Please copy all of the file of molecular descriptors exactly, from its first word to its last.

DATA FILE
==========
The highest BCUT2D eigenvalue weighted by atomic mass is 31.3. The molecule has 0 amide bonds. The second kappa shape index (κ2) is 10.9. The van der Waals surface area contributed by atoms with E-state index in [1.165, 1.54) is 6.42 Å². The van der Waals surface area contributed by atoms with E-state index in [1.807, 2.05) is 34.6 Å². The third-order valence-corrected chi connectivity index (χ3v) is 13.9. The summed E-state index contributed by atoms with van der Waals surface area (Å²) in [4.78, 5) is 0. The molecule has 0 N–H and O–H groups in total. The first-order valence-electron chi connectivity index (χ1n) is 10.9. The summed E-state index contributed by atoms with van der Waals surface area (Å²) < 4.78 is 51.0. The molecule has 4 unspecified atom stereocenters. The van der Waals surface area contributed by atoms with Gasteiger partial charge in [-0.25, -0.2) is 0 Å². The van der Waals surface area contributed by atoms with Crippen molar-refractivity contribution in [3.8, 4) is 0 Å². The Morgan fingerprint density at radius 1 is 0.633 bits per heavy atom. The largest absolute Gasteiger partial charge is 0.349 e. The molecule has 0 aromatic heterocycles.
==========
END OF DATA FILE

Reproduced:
The highest BCUT2D eigenvalue weighted by atomic mass is 31.3. The molecule has 0 amide bonds. The second kappa shape index (κ2) is 10.9. The van der Waals surface area contributed by atoms with E-state index in [1.165, 1.54) is 6.42 Å². The van der Waals surface area contributed by atoms with E-state index in [1.807, 2.05) is 34.6 Å². The third-order valence-corrected chi connectivity index (χ3v) is 13.9. The summed E-state index contributed by atoms with van der Waals surface area (Å²) in [4.78, 5) is 0. The molecule has 0 N–H and O–H groups in total. The first-order valence-electron chi connectivity index (χ1n) is 10.9. The summed E-state index contributed by atoms with van der Waals surface area (Å²) < 4.78 is 51.0. The molecule has 4 unspecified atom stereocenters. The van der Waals surface area contributed by atoms with Gasteiger partial charge in [-0.25, -0.2) is 0 Å². The van der Waals surface area contributed by atoms with Crippen molar-refractivity contribution in [3.8, 4) is 0 Å². The Morgan fingerprint density at radius 1 is 0.633 bits per heavy atom. The largest absolute Gasteiger partial charge is 0.349 e. The molecule has 0 aromatic heterocycles.